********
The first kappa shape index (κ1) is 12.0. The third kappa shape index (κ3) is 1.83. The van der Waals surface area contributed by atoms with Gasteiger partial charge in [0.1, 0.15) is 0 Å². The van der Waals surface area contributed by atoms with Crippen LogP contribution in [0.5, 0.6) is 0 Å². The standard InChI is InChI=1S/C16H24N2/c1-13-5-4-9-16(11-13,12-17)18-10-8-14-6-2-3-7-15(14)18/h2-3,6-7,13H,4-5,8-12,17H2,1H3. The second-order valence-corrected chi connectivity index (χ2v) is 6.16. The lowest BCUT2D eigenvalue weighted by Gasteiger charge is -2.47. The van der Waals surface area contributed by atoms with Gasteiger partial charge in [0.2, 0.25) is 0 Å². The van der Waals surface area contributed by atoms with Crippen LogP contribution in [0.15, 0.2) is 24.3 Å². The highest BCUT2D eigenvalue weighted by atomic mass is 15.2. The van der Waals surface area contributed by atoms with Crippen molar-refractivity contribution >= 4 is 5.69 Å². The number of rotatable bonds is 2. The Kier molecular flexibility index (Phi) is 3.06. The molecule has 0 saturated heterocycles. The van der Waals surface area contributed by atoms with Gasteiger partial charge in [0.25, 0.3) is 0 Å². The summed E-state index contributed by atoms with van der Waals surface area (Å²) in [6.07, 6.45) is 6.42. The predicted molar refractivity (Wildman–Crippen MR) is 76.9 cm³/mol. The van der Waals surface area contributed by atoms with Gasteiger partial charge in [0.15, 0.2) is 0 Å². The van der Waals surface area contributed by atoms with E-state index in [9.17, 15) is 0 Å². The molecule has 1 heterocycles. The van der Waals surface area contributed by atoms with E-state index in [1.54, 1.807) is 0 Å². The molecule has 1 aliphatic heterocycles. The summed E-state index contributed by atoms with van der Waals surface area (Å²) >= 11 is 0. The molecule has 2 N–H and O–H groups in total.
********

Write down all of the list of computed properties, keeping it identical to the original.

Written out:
The first kappa shape index (κ1) is 12.0. The third kappa shape index (κ3) is 1.83. The van der Waals surface area contributed by atoms with Gasteiger partial charge in [0.1, 0.15) is 0 Å². The van der Waals surface area contributed by atoms with Crippen LogP contribution in [0.5, 0.6) is 0 Å². The standard InChI is InChI=1S/C16H24N2/c1-13-5-4-9-16(11-13,12-17)18-10-8-14-6-2-3-7-15(14)18/h2-3,6-7,13H,4-5,8-12,17H2,1H3. The second-order valence-corrected chi connectivity index (χ2v) is 6.16. The lowest BCUT2D eigenvalue weighted by Gasteiger charge is -2.47. The van der Waals surface area contributed by atoms with Gasteiger partial charge in [0.2, 0.25) is 0 Å². The van der Waals surface area contributed by atoms with Crippen LogP contribution in [0.15, 0.2) is 24.3 Å². The highest BCUT2D eigenvalue weighted by atomic mass is 15.2. The van der Waals surface area contributed by atoms with Crippen molar-refractivity contribution >= 4 is 5.69 Å². The number of rotatable bonds is 2. The Kier molecular flexibility index (Phi) is 3.06. The molecule has 0 saturated heterocycles. The van der Waals surface area contributed by atoms with Gasteiger partial charge in [0.25, 0.3) is 0 Å². The summed E-state index contributed by atoms with van der Waals surface area (Å²) in [6.07, 6.45) is 6.42. The predicted molar refractivity (Wildman–Crippen MR) is 76.9 cm³/mol. The van der Waals surface area contributed by atoms with Gasteiger partial charge in [0.15, 0.2) is 0 Å². The van der Waals surface area contributed by atoms with E-state index in [9.17, 15) is 0 Å². The molecule has 1 heterocycles. The van der Waals surface area contributed by atoms with E-state index in [1.54, 1.807) is 0 Å². The molecule has 1 aliphatic heterocycles. The summed E-state index contributed by atoms with van der Waals surface area (Å²) >= 11 is 0. The molecule has 2 N–H and O–H groups in total.